Abstract algebra is usually introduced either to senior undergraduates or first-year graduate students in mathematics. (Disclaimer: this is in the U.S. -- I can't speak for other countries' systems.) It is called "abstract" to distinguish it from the algebra learned in high school. Mathematicians generally understand the word "algebra" to refer to abstract algebra, and will say "high school algebra" or some such when they need to refer to the more basic subject.

There is no exact definition of what constitutes abstract algebra, since the various fields of study in mathematics overlap and intertwine quite thoroughly. One definition is that algebra becomes abstract when we allow variables to represent objects other than just numbers, such as polynomials and matrices. Abstract algebra even allows variables to stand for operations. Thus, when an expression such as "a*b" appears in abstract algebra, a and b are most likely not numbers, and * is most likely not multiplication.

Another definition, which is a bit more rigorous:

Algebra is the study of arbitrary operations and relations on arbitrary sets.

Another way to look at abstract algebra is that it involves removing key properties and concepts of basic mathematics from their context so that they can be studied in isolation from one another. The areas of "basic mathematics" include counting, arithmetic, symmetry, order, and combinatorics, among others.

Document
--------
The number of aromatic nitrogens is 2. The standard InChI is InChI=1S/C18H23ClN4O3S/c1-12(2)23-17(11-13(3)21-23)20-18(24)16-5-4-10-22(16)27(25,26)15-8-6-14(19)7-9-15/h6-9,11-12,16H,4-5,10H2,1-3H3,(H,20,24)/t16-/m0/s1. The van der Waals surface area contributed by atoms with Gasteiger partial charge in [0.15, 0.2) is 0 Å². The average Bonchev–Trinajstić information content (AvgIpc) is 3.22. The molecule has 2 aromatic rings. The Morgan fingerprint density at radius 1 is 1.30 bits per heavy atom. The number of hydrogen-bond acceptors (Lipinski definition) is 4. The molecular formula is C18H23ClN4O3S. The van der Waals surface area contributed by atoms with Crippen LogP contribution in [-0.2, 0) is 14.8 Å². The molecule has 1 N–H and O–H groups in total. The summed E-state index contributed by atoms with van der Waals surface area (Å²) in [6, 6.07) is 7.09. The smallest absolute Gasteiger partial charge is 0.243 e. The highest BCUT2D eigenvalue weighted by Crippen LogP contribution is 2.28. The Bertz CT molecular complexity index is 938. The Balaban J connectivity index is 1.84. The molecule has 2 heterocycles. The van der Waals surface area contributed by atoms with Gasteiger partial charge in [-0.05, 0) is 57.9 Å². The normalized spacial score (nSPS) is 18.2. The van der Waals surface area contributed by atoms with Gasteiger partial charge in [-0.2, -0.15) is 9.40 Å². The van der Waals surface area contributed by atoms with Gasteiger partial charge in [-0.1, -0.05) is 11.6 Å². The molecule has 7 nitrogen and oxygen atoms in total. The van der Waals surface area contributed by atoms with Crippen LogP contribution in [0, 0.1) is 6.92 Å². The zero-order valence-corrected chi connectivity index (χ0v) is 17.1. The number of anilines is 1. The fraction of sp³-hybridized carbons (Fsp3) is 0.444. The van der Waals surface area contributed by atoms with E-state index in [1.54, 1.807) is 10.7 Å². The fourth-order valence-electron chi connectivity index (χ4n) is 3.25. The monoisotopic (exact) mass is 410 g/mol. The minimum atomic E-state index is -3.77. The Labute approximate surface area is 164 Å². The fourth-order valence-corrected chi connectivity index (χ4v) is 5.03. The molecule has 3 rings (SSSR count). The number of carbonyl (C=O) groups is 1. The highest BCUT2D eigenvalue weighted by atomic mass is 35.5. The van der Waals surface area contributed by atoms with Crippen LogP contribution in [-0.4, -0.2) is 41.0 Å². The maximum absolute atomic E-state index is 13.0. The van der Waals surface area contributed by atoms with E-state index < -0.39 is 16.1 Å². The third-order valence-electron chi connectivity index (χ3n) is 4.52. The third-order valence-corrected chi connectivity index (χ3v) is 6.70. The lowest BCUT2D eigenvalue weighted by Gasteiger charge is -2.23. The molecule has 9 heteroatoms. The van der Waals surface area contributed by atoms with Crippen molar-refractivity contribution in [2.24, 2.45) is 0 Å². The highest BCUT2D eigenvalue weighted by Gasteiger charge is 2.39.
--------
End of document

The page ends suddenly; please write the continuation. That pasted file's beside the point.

For example, the set of all integers is closed under the operation of addition. (That means that, if m and n are integers, then so is m + n.) Addition is commutative and associative. There is an element, 0, such that n + 0 = n for every integer n. Also, every integer n has an inverse, -n, such that n + (-n) = 0. If you make up a set and an operation on the set that have all these properties, you have an algebraic structure called an Abelian Group.

Groups, rings and fields are generally the first objects studied in abstract algebra courses. Beyond these basics, there are a great many types of algebraic structures -- modules, semigroups, monads, lattices, Lie algebras, Boolean algebras, and innumerable others.

Algebra is a fundamental part of advanced mathematics. Most other fields make use of algebraic methods in one way or another. Fields such as algebraic geometry, algebraic topology, and algebraic logic are important areas in modern mathematical research.